Renzo Piano’s office disagrees with proposed ‘four Knights’ for Valletta entrance

The office of the Italian architect opposes to any structures impinging on Piano’s City Gate design. 

The office of Renzo Piano disagrees with any proposed structures which would embellish its City Gate designs, MaltaToday has learnt.

Asked for a reaction to the proposed Knights of Malta bas-relief at the Valletta entrance, the office replied that the Valletta entrance is “too prominent a location for any kind of sculpture”.

Commissioned by the Grand Harbour Regeneration Corporation and designed by John Grima, the plans suggest a ‘traditional’ sculpture that jars with the clean, minimalist look of the refurbished City Gate, depicting a quartet of Knights sculpted in bronze, in a pose that suggests they’re locked and ready for battle.

The project was originally slated to be installed near St Catherine of Italy Church overlooking Piazza De Vallette on 26 March, but on 12 August it was moved to Republic Street, in the same position where Camilleri’s sculpture now stands.

The project is currently pending approval.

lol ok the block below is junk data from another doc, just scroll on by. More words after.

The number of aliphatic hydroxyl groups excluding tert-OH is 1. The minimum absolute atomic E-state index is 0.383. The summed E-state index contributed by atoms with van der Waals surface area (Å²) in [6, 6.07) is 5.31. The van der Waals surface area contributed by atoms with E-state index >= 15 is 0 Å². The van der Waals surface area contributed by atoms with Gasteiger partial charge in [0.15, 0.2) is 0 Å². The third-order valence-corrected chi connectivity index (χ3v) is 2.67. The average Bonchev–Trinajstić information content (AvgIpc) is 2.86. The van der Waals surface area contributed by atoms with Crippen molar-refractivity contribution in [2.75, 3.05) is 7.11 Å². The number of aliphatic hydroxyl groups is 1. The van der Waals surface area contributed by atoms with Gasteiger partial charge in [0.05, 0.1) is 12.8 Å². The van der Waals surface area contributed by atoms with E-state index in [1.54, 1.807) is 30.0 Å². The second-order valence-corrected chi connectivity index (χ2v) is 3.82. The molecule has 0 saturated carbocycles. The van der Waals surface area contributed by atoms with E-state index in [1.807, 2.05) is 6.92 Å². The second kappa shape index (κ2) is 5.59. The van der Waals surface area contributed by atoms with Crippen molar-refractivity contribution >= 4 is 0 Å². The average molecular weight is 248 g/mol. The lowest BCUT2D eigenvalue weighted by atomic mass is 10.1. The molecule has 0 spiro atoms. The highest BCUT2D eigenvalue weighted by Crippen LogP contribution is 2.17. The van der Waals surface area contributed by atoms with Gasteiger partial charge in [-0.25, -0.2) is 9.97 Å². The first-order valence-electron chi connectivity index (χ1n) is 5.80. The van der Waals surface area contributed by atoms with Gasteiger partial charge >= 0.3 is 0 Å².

Speaking to MaltaToday, Antionio Belvedere of the Renzo Piano Building Workshop said that they had been consulted on this issue by the Grand Harbour Regeneration Corporation some time ago, but that they believe the entrance should be kept pristine.

 “It is not at all a matter of style and  aesthetic of the sculpture, even less a matter of cohesiveness with our design. It is just a matter of magnitude of the events,” Belvedere, who is a partner in City Gate Project, added.

Belvedere believes that the entrance to Valletta already contains within it a strong enough ‘narrative’ which does not require further embellishment to achieve its impact.

Describing it as leading to a “sequence of powerful experiences”, Belvedere said it marks the “commencement of the Valletta experience”.

“Cross the Ditch by walking on the re-exposed original bridge built by the Knights, cross and feel the fortifications in all its depth, once inside, stand on Republic Street, see both St James and St John’s Cavalier, observe and read the rational city structure… This is the commencement of the Valletta experience. A great story is already sculpted in this experience made out of stone.”

Noting that Valletta is already “full of places capable of telling thousands of stories”, Belvedere suggested that an alternative place could be found for this – or any other – sculpture in the city, since ideally the entrance should be kept as a place “to be shared, not to be occupied by this or that sculpture”.

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